The Regulatory Landscape in Pennsylvania

Testimony before the Pennsylvania House Committee on State Government

Mr. Chairman and members of the Committee: thank you for inviting me here today to discuss the regulatory landscape in Pennsylvania. My name is James Broughel and I am a research fellow at the Mercatus Center at George Mason University, where I study state regulatory issues as part of Mercatus’s State and Local Policy Program.

My message here today can be summarized in three points:

  1. Pennsylvania has a significant amount of regulation on its books, both in absolute terms and relative to a number of other states.
  2. The accumulation of regulations can be a drag on economic growth and prosperity in a state and can even weaken the effectiveness of the most important regulations in place.
  3. Capping the level of regulation is a way to help the Pennsylvania economy grow, make the state a more attractive place to do business, and also improve the performance of the most vital rules protecting the health and safety of citizens. 


At the Mercatus Center, my colleagues and I have launched State RegData, a first-of-its-kind project to quantify the level of regulation across the 50 states. State RegData involves using computer programs to scan through bodies of state administrative codes. Generally, state codes are too large for any single individual to read through from start to finish. For example, the online version of the Pennsylvania Code contains roughly 12.8 million words. It would take a person about 713 hours—or just under 18 weeks—to read the entire code, assuming a person reads regulations 40 hours per week as a full-time job.

Of course, this is not practical, so at Mercatus we use computers to pull key information from state codes, such as words counts and counts of regulatory restrictions (which are words and phrases like “shall,” “must,” “may not,” and “required” that can signify legal constraints and obligations of various kinds). We can also estimate which industries are the most targeted by state regulation and assess which state agencies produce the most regulation.

As of earlier this year, Pennsylvania has 153,661 regulatory restrictions in its administrative code. Some of these restrictions are vital for protecting the health and safety of citizens, but others just make the code unnecessarily complicated. There are 208 restrictions governing the design and use of ladders in the state, and there are 190 restrictions setting standards for consumer packages and containers. Surely some of these restrictions are not necessary for safeguarding public health, safety, or the environment.

Pennsylvania’s code is 140 percent larger than Arizona’s code in terms of regulatory restrictions. It is 40 percent larger than Missouri’s and 15 percent larger than Virginia’s. On the other hand, Pennsylvania deserves credit for avoiding the regulatory excesses seen in some other states. For example, New York’s code is double the size of Pennsylvania’s, and the Illinois code is 69 percent larger than Pennsylvania’s.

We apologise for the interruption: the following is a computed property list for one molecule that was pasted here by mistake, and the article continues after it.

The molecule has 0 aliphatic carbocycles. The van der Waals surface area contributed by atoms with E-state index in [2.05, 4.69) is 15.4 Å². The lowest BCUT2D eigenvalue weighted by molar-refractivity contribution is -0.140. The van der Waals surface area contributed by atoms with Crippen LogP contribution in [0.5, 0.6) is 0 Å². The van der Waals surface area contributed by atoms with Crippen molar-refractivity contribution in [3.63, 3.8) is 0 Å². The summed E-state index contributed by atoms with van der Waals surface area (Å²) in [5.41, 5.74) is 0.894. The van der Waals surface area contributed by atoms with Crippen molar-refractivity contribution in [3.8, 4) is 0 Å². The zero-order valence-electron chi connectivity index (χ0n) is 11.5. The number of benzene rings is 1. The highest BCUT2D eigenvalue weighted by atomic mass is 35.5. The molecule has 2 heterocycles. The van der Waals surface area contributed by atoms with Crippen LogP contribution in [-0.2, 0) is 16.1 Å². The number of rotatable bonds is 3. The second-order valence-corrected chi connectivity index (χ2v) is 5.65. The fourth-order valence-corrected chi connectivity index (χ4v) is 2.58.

When thinking about regulation, it is common to focus on each particular rule on a case by case basis, but in fact, the cumulative effect of all rules together will be different from the sum of the effects of all rules when each rule is viewed in isolation. Michael Mandel of the Progressive Policy Institute in Washington, DC, likens the effect of regulation on the economy to dropping pebbles in a stream. The first pebble may not slow the flow of water in a noticeable way, but the thousandth pebble might, and the millionth pebble might stop the flow altogether. This is true despite the fact that the millionth pebble might be of little consequence if it were the first pebble dropped in the stream.

As more and more rules are added to the books, complexity increases. Scholarship from the fields of psychology, economics, and organizational science suggests that people are more likely to make mistakes and are less motivated and able to comply when they are required to follow too many rules simultaneously. Thus, reducing the complexity of the regulatory system is likely to be a powerful way to improve the outcomes of rules.

Scholars are also finding a relationship between regulation and economic growth. A 2013 study in the Journal of Economic Growth estimates that federal regulation has slowed the US economy by 2 percent per year on average since 1949. A recent paper published by the Mercatus Center estimates growth has been slowed by 0.8 percent per year on average by federal regulations implemented since 1980. Finally, researchers at the World Bank have estimated that countries with the least burdensome business regulations grow 2.3 percentage points faster annually than countries with the most burdensome regulations.